Welcome to the WindowsNetworking.com newsletter by Debra Littlejohn Shinder, MVP. Each month we will bring you interesting and helpful information on the world of Windows Networking. We want to know what all *you* are interested in hearing about. Please send your suggestions for future newsletter content to: email@example.com
1. Scalability Improvements in Windows Server 2012
Scalability: That's what it's all about, especially when you're talking about cloud computing. And cloud computing and scalability were the hot topics at this year's TechEd in Orlando, confirming that this is also what Windows Server 2012 is all about.
The distance we've come in terms of scaling, over the past fifteen to twenty years, is amazing. I remember the first time I got a computer with a whole megabyte of RAM. It was amazing! After running with 640K RAM for years, I thought I was living in Star Trek land with a computer with that much memory. Then a little later when I got a computer with 16 MB of RAM, I thought that I was at the helm of the Starship Enterprise! Such power on my desktop was hard to fathom. Over the years I've continued to be amazed by the amount of memory in my desktop machines (my current desktop has 16 GB of RAM) and the servers in my home office (which now have 32 GB of RAM).
As impressive and science fiction-like as these increases in scalability seem to be, they pale in comparison to the requirements of cloud computing. Cloud Service Providers will need unprecedented amounts of compute, storage and networking power to support the consumers of their cloud services. Of course, Microsoft would like to see these CSPs use their newest Windows Server operating system as the operating system of choice in their datacenters.
In order to do this, Microsoft needed to make big improvements in scalability in Windows Server 2012. And that they did! Check out these stats:
Windows Server 2008 R2:
- 64 logical processors supported per host operating system
- 1 TB of memory supported on each host operating system
- 4 virtual processors supported per guest operating system
- 64 GB of memory supported per guest operating system
- 2 TB maximum virtual disk size per guest operating system
Those look like big numbers for sure, and they are. But in order to run cloud infrastructures of the future and push the limits of the hardware, the Windows Server software had to make some profound changes in terms of scalability – not only to support the hardware available today, but in anticipation of the supercomputing hardware that's coming in the next few years. Check out these stats:
Windows Server 2012:
- 160 logical processors supported per host operating system (2.5X increase)
- 2 TB of memory supported per host operating system (2X increase)
- 32 logical processors supported per guest operating system (8X increase)
- 1 TB of memory supported per guest operating system (16X increase)
- 64 TB maximum virtual disk size per guest operating system (32X increase)
Is that incredible or what? These changes are required because companies want to be able to virtualize their tier 1 applications (such as SQL and OLTP and OLTA applications and services), all of which need enormous amounts of memory and processing resources. Windows Server 2012 looks as if it's stepping up to the plate and scaling up to meet the requirements of private cloud.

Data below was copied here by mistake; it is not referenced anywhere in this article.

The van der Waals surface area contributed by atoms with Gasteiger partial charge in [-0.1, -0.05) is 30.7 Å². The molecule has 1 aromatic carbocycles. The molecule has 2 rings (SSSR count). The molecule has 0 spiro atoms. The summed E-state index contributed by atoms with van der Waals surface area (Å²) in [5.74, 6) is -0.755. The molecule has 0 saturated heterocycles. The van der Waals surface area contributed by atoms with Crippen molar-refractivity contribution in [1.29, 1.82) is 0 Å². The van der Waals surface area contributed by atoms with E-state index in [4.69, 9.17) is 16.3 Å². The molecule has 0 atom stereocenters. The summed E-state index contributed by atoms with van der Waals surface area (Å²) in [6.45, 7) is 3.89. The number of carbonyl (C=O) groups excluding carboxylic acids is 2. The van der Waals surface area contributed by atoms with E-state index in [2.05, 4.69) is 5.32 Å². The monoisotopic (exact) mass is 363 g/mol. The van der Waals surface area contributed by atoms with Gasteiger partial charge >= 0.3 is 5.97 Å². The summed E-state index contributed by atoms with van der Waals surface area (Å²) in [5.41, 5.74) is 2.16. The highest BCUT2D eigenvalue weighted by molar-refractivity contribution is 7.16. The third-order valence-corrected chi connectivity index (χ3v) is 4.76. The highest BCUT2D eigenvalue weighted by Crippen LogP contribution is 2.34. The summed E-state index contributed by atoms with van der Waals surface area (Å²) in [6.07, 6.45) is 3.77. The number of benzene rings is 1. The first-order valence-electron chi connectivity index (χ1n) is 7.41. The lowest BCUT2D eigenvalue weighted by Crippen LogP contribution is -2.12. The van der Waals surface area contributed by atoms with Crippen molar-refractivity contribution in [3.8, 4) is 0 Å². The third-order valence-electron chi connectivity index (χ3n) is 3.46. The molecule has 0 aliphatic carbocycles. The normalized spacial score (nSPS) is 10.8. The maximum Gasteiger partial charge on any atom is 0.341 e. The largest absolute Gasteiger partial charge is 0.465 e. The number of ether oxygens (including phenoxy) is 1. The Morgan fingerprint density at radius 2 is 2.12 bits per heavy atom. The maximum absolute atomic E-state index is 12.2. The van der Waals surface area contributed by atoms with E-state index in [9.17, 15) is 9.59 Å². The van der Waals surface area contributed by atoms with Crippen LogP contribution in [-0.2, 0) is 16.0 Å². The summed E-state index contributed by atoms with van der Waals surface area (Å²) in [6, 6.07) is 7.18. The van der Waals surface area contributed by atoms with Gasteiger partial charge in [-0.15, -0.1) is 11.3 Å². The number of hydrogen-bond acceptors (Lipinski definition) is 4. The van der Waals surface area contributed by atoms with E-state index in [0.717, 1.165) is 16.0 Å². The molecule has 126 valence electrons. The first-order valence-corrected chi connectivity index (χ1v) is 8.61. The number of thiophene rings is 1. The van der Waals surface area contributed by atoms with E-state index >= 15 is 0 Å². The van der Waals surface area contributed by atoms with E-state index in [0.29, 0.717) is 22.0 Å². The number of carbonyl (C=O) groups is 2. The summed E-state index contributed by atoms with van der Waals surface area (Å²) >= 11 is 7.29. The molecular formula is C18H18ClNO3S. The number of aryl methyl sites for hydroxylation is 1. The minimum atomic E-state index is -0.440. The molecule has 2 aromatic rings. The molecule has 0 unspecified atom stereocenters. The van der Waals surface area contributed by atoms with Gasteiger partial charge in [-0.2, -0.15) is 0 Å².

Just for fun let's sneak a peek further into the future. What if a theoretical "Windows Server 2016" delivered percentage improvements similar to those seen in Windows Server 2012? The numbers then would be:
"Windows Server 2016"
- 400 logical processors supported per host operating system
- 4 TB of memory supported per host operating system
- 256 logical processors supported per guest operating system
- 16 TB of memory supported per guest operating system
- 2048 TB (2 PB) maximum virtual disk size per guest operating system
Notice that there is a little problem in the Host OS and Guest OS memory increases, because the multiplier for Windows Server 2012 was significantly different between the Host and Guest OS increases, so we'll have to wait and see what happens there (well, we have to wait and see for all of it!).
But let's assume that the Host OS ends up supporting 16 TB of memory. How many virtual machines that require an average of 32 GB of memory would be supported on such a machine? Well, 16 TB is 16,384 GB. Divide 16,384 by 32 and we get 512 VMs running with 32 GB of memory each! If many of those servers are basic web servers or file servers that need less memory, it gets even more interesting, because Windows Server 2012 Hyper-V supports up to 1000 VMs per host server. Maybe that number will change, but the size of the average VM supported will be significantly high – and for gigantic workloads, the sky's the limit.
I think that Windows Server 2012 has a bright future as a cloud OS – Let me know what you think.
By Debra Littlejohn Shinder, MVP
Quote of the Month- Small opportunities are often the beginning of great enterprises. - Demosthenes
2. ISA Server 2006 Migration Guide - Order Today!
Dr. Tom Shinder's best selling books on ISA Server 2000 and 2004 were the "ISA Firewall Bibles" for thousands of ISA Firewall administrators. Dr. Tom and his illustrious team of ISA Firewall experts now present to you , ISA Server 2006 Migration Guide. This book leverages the over two years of experience Tom and his team of ISA Firewall experts have had with ISA 2006, from beta to RTM and all the versions and builds in between. They've logged literally 1000's of flight hours with ISA 2006 and they have shared the Good, the Great, the Bad and the Ugly of ISA 2006 with their no holds barred coverage of Microsoft's state of the art stateful packet and application layer inspection firewall..